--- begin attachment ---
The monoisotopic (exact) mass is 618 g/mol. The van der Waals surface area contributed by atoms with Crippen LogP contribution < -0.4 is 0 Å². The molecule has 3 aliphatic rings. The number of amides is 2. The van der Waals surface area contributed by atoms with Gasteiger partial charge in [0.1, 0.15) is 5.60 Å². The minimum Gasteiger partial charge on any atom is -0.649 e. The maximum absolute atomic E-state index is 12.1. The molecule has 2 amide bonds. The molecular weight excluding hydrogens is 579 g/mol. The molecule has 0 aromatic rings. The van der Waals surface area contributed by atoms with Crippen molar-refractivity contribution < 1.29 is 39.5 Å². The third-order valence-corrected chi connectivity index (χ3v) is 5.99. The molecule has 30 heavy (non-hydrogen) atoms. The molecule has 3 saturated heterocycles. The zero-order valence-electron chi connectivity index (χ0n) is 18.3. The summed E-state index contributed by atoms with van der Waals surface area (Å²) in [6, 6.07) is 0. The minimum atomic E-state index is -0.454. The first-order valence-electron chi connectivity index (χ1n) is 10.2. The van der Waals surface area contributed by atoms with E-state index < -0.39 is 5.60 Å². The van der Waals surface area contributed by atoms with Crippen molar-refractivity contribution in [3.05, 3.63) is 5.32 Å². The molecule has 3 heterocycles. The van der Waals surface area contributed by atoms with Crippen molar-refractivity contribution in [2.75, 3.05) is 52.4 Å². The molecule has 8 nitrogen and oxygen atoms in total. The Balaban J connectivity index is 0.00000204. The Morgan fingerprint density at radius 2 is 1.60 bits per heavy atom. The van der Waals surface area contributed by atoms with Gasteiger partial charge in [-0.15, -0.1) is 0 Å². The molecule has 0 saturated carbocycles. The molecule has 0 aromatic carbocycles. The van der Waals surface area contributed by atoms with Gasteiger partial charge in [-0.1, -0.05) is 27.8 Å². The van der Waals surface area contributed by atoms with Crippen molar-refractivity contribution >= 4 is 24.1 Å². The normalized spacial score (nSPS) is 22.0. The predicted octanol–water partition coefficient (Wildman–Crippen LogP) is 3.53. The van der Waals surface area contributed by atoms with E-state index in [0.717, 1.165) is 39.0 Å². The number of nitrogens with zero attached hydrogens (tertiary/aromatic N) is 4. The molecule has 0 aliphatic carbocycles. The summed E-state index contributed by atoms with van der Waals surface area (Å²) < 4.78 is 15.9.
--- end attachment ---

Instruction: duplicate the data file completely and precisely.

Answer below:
The monoisotopic (exact) mass is 618 g/mol. The van der Waals surface area contributed by atoms with Crippen LogP contribution < -0.4 is 0 Å². The molecule has 3 aliphatic rings. The number of amides is 2. The van der Waals surface area contributed by atoms with Gasteiger partial charge in [0.1, 0.15) is 5.60 Å². The minimum Gasteiger partial charge on any atom is -0.649 e. The maximum absolute atomic E-state index is 12.1. The molecule has 2 amide bonds. The molecular weight excluding hydrogens is 579 g/mol. The molecule has 0 aromatic rings. The van der Waals surface area contributed by atoms with Crippen molar-refractivity contribution < 1.29 is 39.5 Å². The third-order valence-corrected chi connectivity index (χ3v) is 5.99. The molecule has 30 heavy (non-hydrogen) atoms. The molecule has 3 saturated heterocycles. The zero-order valence-electron chi connectivity index (χ0n) is 18.3. The summed E-state index contributed by atoms with van der Waals surface area (Å²) in [6, 6.07) is 0. The minimum atomic E-state index is -0.454. The first-order valence-electron chi connectivity index (χ1n) is 10.2. The van der Waals surface area contributed by atoms with E-state index < -0.39 is 5.60 Å². The van der Waals surface area contributed by atoms with Crippen molar-refractivity contribution in [3.05, 3.63) is 5.32 Å². The molecule has 3 heterocycles. The van der Waals surface area contributed by atoms with Crippen molar-refractivity contribution in [2.75, 3.05) is 52.4 Å². The molecule has 8 nitrogen and oxygen atoms in total. The Balaban J connectivity index is 0.00000204. The Morgan fingerprint density at radius 2 is 1.60 bits per heavy atom. The van der Waals surface area contributed by atoms with Gasteiger partial charge in [-0.15, -0.1) is 0 Å². The molecule has 0 saturated carbocycles. The molecule has 0 aromatic carbocycles. The van der Waals surface area contributed by atoms with Gasteiger partial charge in [-0.1, -0.05) is 27.8 Å². The van der Waals surface area contributed by atoms with Crippen molar-refractivity contribution >= 4 is 24.1 Å². The normalized spacial score (nSPS) is 22.0. The predicted octanol–water partition coefficient (Wildman–Crippen LogP) is 3.53. The van der Waals surface area contributed by atoms with E-state index in [0.717, 1.165) is 39.0 Å². The number of nitrogens with zero attached hydrogens (tertiary/aromatic N) is 4. The molecule has 0 aliphatic carbocycles. The summed E-state index contributed by atoms with van der Waals surface area (Å²) < 4.78 is 15.9.